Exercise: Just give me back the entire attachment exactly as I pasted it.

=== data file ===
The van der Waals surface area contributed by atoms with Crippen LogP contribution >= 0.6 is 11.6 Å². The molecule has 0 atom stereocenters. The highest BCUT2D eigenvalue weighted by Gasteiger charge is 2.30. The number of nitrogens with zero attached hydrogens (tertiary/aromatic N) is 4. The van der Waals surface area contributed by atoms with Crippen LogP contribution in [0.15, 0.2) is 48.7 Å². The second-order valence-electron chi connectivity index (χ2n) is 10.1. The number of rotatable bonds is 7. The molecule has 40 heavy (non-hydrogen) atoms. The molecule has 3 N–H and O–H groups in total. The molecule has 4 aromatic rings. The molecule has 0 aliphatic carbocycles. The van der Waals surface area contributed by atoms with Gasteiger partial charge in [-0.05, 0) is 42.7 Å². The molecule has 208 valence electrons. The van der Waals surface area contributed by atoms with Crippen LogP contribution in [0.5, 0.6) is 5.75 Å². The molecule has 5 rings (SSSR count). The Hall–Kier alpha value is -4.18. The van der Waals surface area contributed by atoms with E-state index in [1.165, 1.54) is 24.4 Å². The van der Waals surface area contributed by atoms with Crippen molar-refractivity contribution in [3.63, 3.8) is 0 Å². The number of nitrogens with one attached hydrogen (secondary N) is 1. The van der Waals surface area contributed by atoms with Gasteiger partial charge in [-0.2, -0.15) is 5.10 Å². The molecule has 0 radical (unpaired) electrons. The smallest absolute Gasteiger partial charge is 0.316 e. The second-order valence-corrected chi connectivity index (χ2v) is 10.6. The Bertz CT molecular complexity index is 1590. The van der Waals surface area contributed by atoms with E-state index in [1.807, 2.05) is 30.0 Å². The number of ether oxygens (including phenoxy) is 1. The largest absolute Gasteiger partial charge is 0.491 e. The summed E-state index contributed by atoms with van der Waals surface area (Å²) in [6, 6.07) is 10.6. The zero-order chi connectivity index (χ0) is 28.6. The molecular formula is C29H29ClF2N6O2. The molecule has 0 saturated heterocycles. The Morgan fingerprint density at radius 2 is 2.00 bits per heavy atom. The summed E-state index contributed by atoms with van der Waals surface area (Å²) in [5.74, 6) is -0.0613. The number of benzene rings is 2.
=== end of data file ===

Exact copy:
The van der Waals surface area contributed by atoms with Crippen LogP contribution >= 0.6 is 11.6 Å². The molecule has 0 atom stereocenters. The highest BCUT2D eigenvalue weighted by Gasteiger charge is 2.30. The number of nitrogens with zero attached hydrogens (tertiary/aromatic N) is 4. The van der Waals surface area contributed by atoms with Crippen LogP contribution in [0.15, 0.2) is 48.7 Å². The second-order valence-electron chi connectivity index (χ2n) is 10.1. The number of rotatable bonds is 7. The molecule has 40 heavy (non-hydrogen) atoms. The molecule has 3 N–H and O–H groups in total. The molecule has 4 aromatic rings. The molecule has 0 aliphatic carbocycles. The van der Waals surface area contributed by atoms with Gasteiger partial charge in [-0.05, 0) is 42.7 Å². The molecule has 208 valence electrons. The van der Waals surface area contributed by atoms with Crippen LogP contribution in [0.5, 0.6) is 5.75 Å². The molecule has 5 rings (SSSR count). The Hall–Kier alpha value is -4.18. The van der Waals surface area contributed by atoms with E-state index in [1.165, 1.54) is 24.4 Å². The van der Waals surface area contributed by atoms with Crippen molar-refractivity contribution in [3.63, 3.8) is 0 Å². The number of nitrogens with one attached hydrogen (secondary N) is 1. The van der Waals surface area contributed by atoms with Gasteiger partial charge in [-0.2, -0.15) is 5.10 Å². The molecule has 0 radical (unpaired) electrons. The smallest absolute Gasteiger partial charge is 0.316 e. The second-order valence-corrected chi connectivity index (χ2v) is 10.6. The Bertz CT molecular complexity index is 1590. The van der Waals surface area contributed by atoms with E-state index in [1.807, 2.05) is 30.0 Å². The number of ether oxygens (including phenoxy) is 1. The largest absolute Gasteiger partial charge is 0.491 e. The summed E-state index contributed by atoms with van der Waals surface area (Å²) in [6, 6.07) is 10.6. The zero-order chi connectivity index (χ0) is 28.6. The molecular formula is C29H29ClF2N6O2. The molecule has 0 saturated heterocycles. The Morgan fingerprint density at radius 2 is 2.00 bits per heavy atom. The summed E-state index contributed by atoms with van der Waals surface area (Å²) in [5.74, 6) is -0.0613. The number of benzene rings is 2.